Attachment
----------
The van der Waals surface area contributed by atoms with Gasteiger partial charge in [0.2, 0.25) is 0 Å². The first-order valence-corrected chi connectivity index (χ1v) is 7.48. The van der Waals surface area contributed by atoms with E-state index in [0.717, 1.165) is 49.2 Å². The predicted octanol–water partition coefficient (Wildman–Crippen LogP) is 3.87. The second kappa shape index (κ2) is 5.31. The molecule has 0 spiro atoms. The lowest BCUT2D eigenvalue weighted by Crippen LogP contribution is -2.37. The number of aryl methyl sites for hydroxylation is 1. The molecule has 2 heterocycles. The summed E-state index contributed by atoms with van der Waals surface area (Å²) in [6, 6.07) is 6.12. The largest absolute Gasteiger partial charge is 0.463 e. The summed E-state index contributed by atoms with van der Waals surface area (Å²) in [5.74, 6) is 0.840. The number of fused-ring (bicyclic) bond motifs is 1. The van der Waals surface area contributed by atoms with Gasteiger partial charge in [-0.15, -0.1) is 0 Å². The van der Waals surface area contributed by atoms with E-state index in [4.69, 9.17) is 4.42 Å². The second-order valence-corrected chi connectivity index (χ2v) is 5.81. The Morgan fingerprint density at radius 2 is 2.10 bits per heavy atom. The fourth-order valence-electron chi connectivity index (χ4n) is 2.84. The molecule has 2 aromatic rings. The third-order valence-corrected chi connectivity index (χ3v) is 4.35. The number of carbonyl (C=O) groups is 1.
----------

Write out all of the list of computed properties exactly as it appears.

The van der Waals surface area contributed by atoms with Gasteiger partial charge in [0.2, 0.25) is 0 Å². The first-order valence-corrected chi connectivity index (χ1v) is 7.48. The van der Waals surface area contributed by atoms with E-state index in [0.717, 1.165) is 49.2 Å². The predicted octanol–water partition coefficient (Wildman–Crippen LogP) is 3.87. The second kappa shape index (κ2) is 5.31. The molecule has 0 spiro atoms. The lowest BCUT2D eigenvalue weighted by Crippen LogP contribution is -2.37. The number of aryl methyl sites for hydroxylation is 1. The molecule has 2 heterocycles. The summed E-state index contributed by atoms with van der Waals surface area (Å²) in [6, 6.07) is 6.12. The largest absolute Gasteiger partial charge is 0.463 e. The summed E-state index contributed by atoms with van der Waals surface area (Å²) in [5.74, 6) is 0.840. The number of fused-ring (bicyclic) bond motifs is 1. The van der Waals surface area contributed by atoms with Gasteiger partial charge in [-0.15, -0.1) is 0 Å². The van der Waals surface area contributed by atoms with E-state index in [4.69, 9.17) is 4.42 Å². The second-order valence-corrected chi connectivity index (χ2v) is 5.81. The Morgan fingerprint density at radius 2 is 2.10 bits per heavy atom. The fourth-order valence-electron chi connectivity index (χ4n) is 2.84. The molecule has 2 aromatic rings. The third-order valence-corrected chi connectivity index (χ3v) is 4.35. The number of carbonyl (C=O) groups is 1.